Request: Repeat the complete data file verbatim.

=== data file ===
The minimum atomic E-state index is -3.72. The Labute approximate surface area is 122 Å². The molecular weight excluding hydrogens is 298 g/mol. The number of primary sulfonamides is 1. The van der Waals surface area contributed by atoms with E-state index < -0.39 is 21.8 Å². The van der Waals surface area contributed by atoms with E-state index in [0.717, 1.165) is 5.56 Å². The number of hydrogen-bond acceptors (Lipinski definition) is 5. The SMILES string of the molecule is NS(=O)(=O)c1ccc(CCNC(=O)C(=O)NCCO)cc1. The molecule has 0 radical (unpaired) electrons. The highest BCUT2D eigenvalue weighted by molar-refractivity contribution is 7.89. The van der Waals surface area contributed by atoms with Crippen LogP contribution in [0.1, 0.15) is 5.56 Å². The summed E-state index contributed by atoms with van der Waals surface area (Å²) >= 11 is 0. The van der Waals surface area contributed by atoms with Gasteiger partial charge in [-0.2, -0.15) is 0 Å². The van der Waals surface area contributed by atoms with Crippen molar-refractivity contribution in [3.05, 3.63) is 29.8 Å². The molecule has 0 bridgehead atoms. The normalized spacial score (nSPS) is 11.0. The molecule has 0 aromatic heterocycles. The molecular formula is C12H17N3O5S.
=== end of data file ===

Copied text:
The minimum atomic E-state index is -3.72. The Labute approximate surface area is 122 Å². The molecular weight excluding hydrogens is 298 g/mol. The number of primary sulfonamides is 1. The van der Waals surface area contributed by atoms with E-state index < -0.39 is 21.8 Å². The van der Waals surface area contributed by atoms with E-state index in [0.717, 1.165) is 5.56 Å². The number of hydrogen-bond acceptors (Lipinski definition) is 5. The SMILES string of the molecule is NS(=O)(=O)c1ccc(CCNC(=O)C(=O)NCCO)cc1. The molecule has 0 radical (unpaired) electrons. The highest BCUT2D eigenvalue weighted by molar-refractivity contribution is 7.89. The van der Waals surface area contributed by atoms with Crippen LogP contribution in [0.1, 0.15) is 5.56 Å². The summed E-state index contributed by atoms with van der Waals surface area (Å²) >= 11 is 0. The van der Waals surface area contributed by atoms with Gasteiger partial charge in [-0.2, -0.15) is 0 Å². The van der Waals surface area contributed by atoms with Crippen molar-refractivity contribution in [3.05, 3.63) is 29.8 Å². The molecule has 0 bridgehead atoms. The normalized spacial score (nSPS) is 11.0. The molecule has 0 aromatic heterocycles. The molecular formula is C12H17N3O5S.